room was only half full during our seating (6:15 p.m.) presumably
because they had drifted to the Lido for a more casual experience.
We stayed with the dining room every night and enjoyed the
experience. Our two stewards, Mario and Purnama were excellent and
made good recommendations when I asked for input about the entree.
Purnama also kept us entertained with a "table trick" each night
for the last 5 nights, when the dining room was less busy and he
had a little more free time. Our head steward came by every evening
to greet us in a friendly manner. Unfortunately his very poor
command of English limited his greetings to the same two sentences
every evening, and he was not capable of much conversation.
Our wine steward I found to be not especially friendly or
forthcoming and if I ordered a wine by the glass, he was unlikely
to return when the glass was empty to enquire if I wanted another.
I solved this problem on New Year's eve by ordering a glass of
champagne and letting him know, upfront, that I might well want
another. In this instance, he did come back and ask when my first
glass was almost empty.
The dining room menu changes every evening and it seemed to me
that there was nearly always a good selection. I think there was
one night when we were a little hard-pressed to choose an
appetizer, because nothing really appealed, but most evenings we
all found selections we would like. I have read in other reviews
that the entree portions tend to be small, and I would agree with
this (although personally I found the portions fine since I
wouldn't normally be consuming 3 or 4 separate courses). Hearty
eaters might need to order a second appetizer or second entree in
order to feel satisfied. At no time did I hear a server suggest
that this could be done, but my son (who is 6'5") did this several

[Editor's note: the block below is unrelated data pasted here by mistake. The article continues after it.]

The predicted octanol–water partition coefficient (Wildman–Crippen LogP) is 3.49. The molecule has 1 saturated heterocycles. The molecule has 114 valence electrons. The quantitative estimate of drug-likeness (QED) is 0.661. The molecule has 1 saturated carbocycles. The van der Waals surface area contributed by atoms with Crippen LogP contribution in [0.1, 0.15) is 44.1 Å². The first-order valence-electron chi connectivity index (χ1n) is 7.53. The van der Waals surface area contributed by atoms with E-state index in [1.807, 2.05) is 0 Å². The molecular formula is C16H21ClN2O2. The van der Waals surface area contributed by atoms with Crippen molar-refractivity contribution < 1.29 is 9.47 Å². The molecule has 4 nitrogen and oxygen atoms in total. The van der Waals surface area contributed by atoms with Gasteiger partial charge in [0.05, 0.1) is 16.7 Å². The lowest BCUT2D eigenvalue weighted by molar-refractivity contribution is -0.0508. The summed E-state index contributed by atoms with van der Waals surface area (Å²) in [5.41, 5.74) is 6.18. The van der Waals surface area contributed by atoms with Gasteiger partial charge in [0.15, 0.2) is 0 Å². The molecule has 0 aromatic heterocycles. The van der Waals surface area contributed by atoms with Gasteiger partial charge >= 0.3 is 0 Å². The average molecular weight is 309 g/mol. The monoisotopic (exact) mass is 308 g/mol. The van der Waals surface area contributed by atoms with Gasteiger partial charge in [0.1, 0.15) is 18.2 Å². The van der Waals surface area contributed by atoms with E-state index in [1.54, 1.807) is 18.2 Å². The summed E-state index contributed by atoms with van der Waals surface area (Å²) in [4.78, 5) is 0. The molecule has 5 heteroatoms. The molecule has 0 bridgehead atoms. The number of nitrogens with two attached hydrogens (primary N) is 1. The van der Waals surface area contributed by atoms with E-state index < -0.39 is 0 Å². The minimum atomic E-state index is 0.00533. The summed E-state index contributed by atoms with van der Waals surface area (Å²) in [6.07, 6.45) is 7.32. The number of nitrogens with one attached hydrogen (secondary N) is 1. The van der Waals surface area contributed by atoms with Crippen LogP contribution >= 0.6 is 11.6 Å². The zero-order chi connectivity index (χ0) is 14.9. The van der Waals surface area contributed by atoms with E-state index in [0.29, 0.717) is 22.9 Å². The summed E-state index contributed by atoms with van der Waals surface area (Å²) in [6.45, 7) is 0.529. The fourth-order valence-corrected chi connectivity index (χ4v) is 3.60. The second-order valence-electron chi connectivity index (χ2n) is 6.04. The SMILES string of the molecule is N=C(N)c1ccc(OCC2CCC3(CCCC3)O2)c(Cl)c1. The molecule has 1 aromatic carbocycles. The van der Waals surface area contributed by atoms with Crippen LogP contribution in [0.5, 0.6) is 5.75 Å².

times and was cheerfully accommodated.
Generally, the dining room fare was nicely presented, served at
an appropriate temperature, and of good quality. The room was very
pretty, with a special highlight of the 2nd floor ceiling being
graced by an enormous piece of glass art which was spectacular. I
intended to photograph it but never remembered to bring my camera
There was the usual assortment of formal / informal / and casual
evenings. I am always a little bothered by people who can't conform
to these codes. Formal evenings DO require a jacket, and some in
the dining room chose not to wear one. I was also a little
disappointed that some families whose young children were simply
not capable of sitting through the dining room meal didn't opt for
the Lido Restaurant instead. However, these things weren't enough
to interfere with our enjoyment of the experience.
One policy that I think HAL should enforce is that the dining
doors will be closed 15 minutes after the seating begins. Near us,
there was one table that consistently arrived 30-40 minutes after
the meal began. This obviously creates a lot of extra work for the
servers who have one table out of step with everyone else, and it
also gives them little time to re-set those tables before the next
seating. A dinner seating time is just that, and people who wish to
simply dine casually at whatever hour can be accommodated in the
Lido Restaurant. To have people walking in at any time they choose
seemed rather disruptive of the flow of the dining room
Club HAL: Because our sailing was during a school break, there
was a higher than usual complement of children on board. Holland
America scales its child and teen programs (Club Hal) up and down
according to the numbers on any particular cruise. I believe for
our cruise, something like 35% of the passengers on board were
under the age of 18. Thus, they were fully staffed to handle this
kind of crowd and, except for the period from about 5 p.m. to 10
p.m. (Dinner and show times), they had a lot of programming for the
13-17 group (to which my daughter belonged).
Teens could come and go as they pleased and my daughter said the
staff running the teen program were "cool", had lots of activities
going on, and were laid back with this age group so the programming
was enjoyable and fun. Often my daughter returned to the cabin
quite late at night, long after I fell asleep, and then in the
morning she would report on the results of the scavenger hunt or